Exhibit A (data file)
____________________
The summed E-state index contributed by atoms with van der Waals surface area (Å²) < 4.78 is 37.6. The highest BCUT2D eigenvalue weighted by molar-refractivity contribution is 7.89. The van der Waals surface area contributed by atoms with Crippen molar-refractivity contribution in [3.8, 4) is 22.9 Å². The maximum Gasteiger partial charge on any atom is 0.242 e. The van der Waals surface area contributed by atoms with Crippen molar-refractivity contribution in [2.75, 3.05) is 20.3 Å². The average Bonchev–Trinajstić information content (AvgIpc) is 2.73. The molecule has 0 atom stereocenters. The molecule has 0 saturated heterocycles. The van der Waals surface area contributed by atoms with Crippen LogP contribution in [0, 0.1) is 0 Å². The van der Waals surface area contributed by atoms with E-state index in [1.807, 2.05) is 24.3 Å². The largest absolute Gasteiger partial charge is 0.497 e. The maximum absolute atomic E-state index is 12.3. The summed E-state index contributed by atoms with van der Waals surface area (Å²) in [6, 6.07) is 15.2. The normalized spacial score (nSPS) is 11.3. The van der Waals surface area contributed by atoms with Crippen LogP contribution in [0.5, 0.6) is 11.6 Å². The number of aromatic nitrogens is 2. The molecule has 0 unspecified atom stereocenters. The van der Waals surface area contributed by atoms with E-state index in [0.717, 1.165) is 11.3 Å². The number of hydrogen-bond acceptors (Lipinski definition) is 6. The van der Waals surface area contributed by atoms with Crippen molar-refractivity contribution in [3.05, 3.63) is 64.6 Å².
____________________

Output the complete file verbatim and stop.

The summed E-state index contributed by atoms with van der Waals surface area (Å²) < 4.78 is 37.6. The highest BCUT2D eigenvalue weighted by molar-refractivity contribution is 7.89. The van der Waals surface area contributed by atoms with Crippen molar-refractivity contribution in [3.8, 4) is 22.9 Å². The maximum Gasteiger partial charge on any atom is 0.242 e. The van der Waals surface area contributed by atoms with Crippen molar-refractivity contribution in [2.75, 3.05) is 20.3 Å². The average Bonchev–Trinajstić information content (AvgIpc) is 2.73. The molecule has 0 atom stereocenters. The molecule has 0 saturated heterocycles. The van der Waals surface area contributed by atoms with Crippen LogP contribution in [0, 0.1) is 0 Å². The van der Waals surface area contributed by atoms with E-state index in [1.807, 2.05) is 24.3 Å². The largest absolute Gasteiger partial charge is 0.497 e. The maximum absolute atomic E-state index is 12.3. The summed E-state index contributed by atoms with van der Waals surface area (Å²) in [6, 6.07) is 15.2. The normalized spacial score (nSPS) is 11.3. The van der Waals surface area contributed by atoms with Crippen LogP contribution in [0.5, 0.6) is 11.6 Å². The number of aromatic nitrogens is 2. The molecule has 0 unspecified atom stereocenters. The van der Waals surface area contributed by atoms with E-state index in [0.717, 1.165) is 11.3 Å². The number of hydrogen-bond acceptors (Lipinski definition) is 6. The van der Waals surface area contributed by atoms with Crippen molar-refractivity contribution in [3.05, 3.63) is 64.6 Å².